Quit chewing on it - Vote in the municipal elections!
The key issues of everyday life are decided by the municipalities. It’s better to address problems than just talking about them.
You can vote in advance in the municipal elections from May 26 to June 8. and on official election day on Sunday 13 June. For many, however, it will not be done, even if voting for one’s own candidate provides a way to influence municipal services. Exercise your right to vote.
Vote a PAM member to the local council
PAM's municipal election themes state that municipal services are of great importance, especially for low-income people. Services affect how work is done in a 24/7 society, for example for day care and public transport.
The advantage of those working in the service sectors is that they are the ones on municipal councils who truly understand the daily lives of employees. Municipal decision-making requires representatives who want to promote people's right to work in decision-making, create opportunities for a safe and good life and take care of the most vulnerable.
It is clear that the perspectives of decision makers are influenced not only by their party, but also by the kind of life they themselves live and know of. The city council is not representing residents in a miniature format, but it reflects the voting residents even better.
Check out PAM members who are running as candidates for their local councils in our candidate gallery and vote!
Municipal services make life easier
In the last municipal elections, about 60 percent of all eligible voters exercised their right to influence. The election study found that there is a link between education and voting in particular. The higher the education, the more likely you are to vote.
Age is by no means as decisive a factor in turnout as is generally thought. For example, 72 per cent of 25-34 year olds with a university degree voted, but 38 per cent of secondary school leavers of the same age. The majority of PAM members have secondary education.
According to Sami Borg, an researcher who conducted the voting survey, the reason for not voting did not seem to be so much that people had not found things that they wanted to influence in municipal services. Instead, voting easily is left undone just if there is no social pressure on it.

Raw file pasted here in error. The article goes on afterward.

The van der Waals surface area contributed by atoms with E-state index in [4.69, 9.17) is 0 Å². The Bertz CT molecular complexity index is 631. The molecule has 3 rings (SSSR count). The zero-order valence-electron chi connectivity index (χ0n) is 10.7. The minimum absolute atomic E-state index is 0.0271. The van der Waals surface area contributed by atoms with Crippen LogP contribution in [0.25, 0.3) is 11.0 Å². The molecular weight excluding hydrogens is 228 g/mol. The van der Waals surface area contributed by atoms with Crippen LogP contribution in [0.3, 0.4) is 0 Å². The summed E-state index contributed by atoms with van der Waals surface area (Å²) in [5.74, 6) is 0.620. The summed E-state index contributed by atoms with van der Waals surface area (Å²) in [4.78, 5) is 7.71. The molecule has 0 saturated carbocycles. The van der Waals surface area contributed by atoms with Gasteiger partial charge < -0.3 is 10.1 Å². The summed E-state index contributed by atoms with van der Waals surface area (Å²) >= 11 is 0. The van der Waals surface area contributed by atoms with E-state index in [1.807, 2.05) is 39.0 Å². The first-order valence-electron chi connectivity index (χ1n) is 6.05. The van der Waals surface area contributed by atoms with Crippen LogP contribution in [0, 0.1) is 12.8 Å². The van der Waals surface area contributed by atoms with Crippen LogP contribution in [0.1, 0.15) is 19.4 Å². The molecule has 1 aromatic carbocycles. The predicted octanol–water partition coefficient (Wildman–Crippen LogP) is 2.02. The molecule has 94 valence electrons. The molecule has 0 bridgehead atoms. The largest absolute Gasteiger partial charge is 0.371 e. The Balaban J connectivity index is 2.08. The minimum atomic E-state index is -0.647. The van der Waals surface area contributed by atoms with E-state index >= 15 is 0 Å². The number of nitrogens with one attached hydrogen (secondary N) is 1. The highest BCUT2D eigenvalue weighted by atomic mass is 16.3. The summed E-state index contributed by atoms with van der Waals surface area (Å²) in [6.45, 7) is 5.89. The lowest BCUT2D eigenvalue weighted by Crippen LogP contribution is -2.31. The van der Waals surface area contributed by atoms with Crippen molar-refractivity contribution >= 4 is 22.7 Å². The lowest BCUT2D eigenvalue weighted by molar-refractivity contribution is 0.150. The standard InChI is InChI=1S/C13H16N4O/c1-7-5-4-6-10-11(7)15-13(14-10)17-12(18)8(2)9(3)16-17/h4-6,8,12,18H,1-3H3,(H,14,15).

As many as 71 per cent of those who responded to the PAM membership survey in November said they would vote in the municipal elections in 2021. In the municipal elections, power is shared equally. The voice of the poor has the same weight as the rich, the young as much as the old. It can be said that in an election, the voice of the weakest is at its strongest. Too few use their share of power. Once you get that share, it’s worth using.
Advance voting in municipal elections 26.5.-8.6.2021.
In Finland, there are a total of 930 advance polling stations in municipal elections.
You can choose a pre-voting location regardless of where you live, you can vote wherever you go.
General advance polling stations are often located in public spaces such as town halls, libraries and shopping malls. Advance polling stations can be found online at vaalit.fi.
When voting, you need an ID at the polling station.
Proof of identity is provided by an identity card, passport, driving license or equivalent document with photo. You do not need to carry with you the letter sent home about the right to vote.
If you do not have an identity card, you can apply for a free temporary ID card from the nearest police station to vote. You need two passport photos for that.
In the balloting booth, clearly draw your candidate's number on the ballot paper. Do not write / draw anything else on the voting ticket.
On the official election day on Sunday 13 June you can only vote at the polling place announced for you. The place of voting on election day will be mentioned in the notice of voting rights (letter) sent to you.